T Visa: Visa for Victims of Trafficking For victims of a severe form of trafficking in persons, i.e., sex, labor; Compliance with any reasonable request for assistance in the investigation or prosecution. – UNLESS victim is under the age of 18 Extreme hardship involving unusual harm upon removal.
Benefits of the T visa Nonimmigrant status in U.S. for 3 yrs Employment authorization Possibility of nonimmigrant status for family Possibility of adjusting status to LPR after 3 yrs Same benefits as refugees
Child Victims of Trafficking –Children are not required to cooperate with law enforcement –If safe and appropriate, children may return to their families –Children are eligible for services if they remain in the U.S. Through the unaccompanied refugee minor (URM) program of the US Conference of Catholic Bishops or Lutheran Immigrant and Refugee Services (LIRS) Through community services for youth Through state child welfare system –Custody issues are different in each situation and there are advantages and disadvantages to different programs –Cases can be very complicated, contact an attorney to help assess all of the options in a case –Children can also apply for the T visa and immigrate their parents and siblings to the U.S.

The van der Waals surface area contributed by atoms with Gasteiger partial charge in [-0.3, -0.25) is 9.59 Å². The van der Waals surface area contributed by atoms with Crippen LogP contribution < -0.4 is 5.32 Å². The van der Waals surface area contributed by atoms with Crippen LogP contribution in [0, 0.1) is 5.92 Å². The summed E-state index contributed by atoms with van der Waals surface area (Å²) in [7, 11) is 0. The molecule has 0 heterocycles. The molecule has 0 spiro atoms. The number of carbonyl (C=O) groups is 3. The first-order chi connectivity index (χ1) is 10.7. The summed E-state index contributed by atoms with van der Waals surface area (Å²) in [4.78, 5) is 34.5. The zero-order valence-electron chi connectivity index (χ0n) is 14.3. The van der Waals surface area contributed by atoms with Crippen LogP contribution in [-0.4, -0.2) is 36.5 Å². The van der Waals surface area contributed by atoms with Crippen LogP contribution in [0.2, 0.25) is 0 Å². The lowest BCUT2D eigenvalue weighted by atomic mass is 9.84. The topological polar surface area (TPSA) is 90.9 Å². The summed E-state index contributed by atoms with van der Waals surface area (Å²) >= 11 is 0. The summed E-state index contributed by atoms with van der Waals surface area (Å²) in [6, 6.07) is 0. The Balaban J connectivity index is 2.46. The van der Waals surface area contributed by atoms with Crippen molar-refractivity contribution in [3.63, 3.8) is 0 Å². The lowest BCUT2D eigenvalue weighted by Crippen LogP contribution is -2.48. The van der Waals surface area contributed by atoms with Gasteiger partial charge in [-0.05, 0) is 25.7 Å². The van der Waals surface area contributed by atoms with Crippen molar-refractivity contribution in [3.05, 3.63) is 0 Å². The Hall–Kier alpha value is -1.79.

Other Forms of Immigration Relief U Visa –Victims of certain criminal activity who suffered substantial physical or mental abuse S Visa –Person is in possession of information concerning criminal organization or enterprise Asylum –Person has suffered or fears persecution based on race, religion, nationality, political opinion or membership in a particular social group in country of origin
Other Forms of Immigration Relief, cont’d Special Immigrant Juvenile Status –Children eligible for long-term foster care due to abuse, neglect or abandonment when return to home country not a viable option Violence Against Women Act –Allows certain battered immigrants to file for immigration relief without abuser’s assistance or knowledge
How the Church Can Help! Create an awareness Educate our church members Provide Materials – Resource Center Respond to victims Help be preventive – safe haven for those vulnerable Fundraisers Incorporate issue into our services Get involved – Legislation Assist Community Service Providers Support our Missionaries Support Fair Trade establishments/companies
For Next Class Study Materials Review a Book, Video or Movie Make notes as to how you feel our church can help Make notes as to how your gifts and talents may be used Pray for the victims and those providing help or services Contact Pastor David to enroll.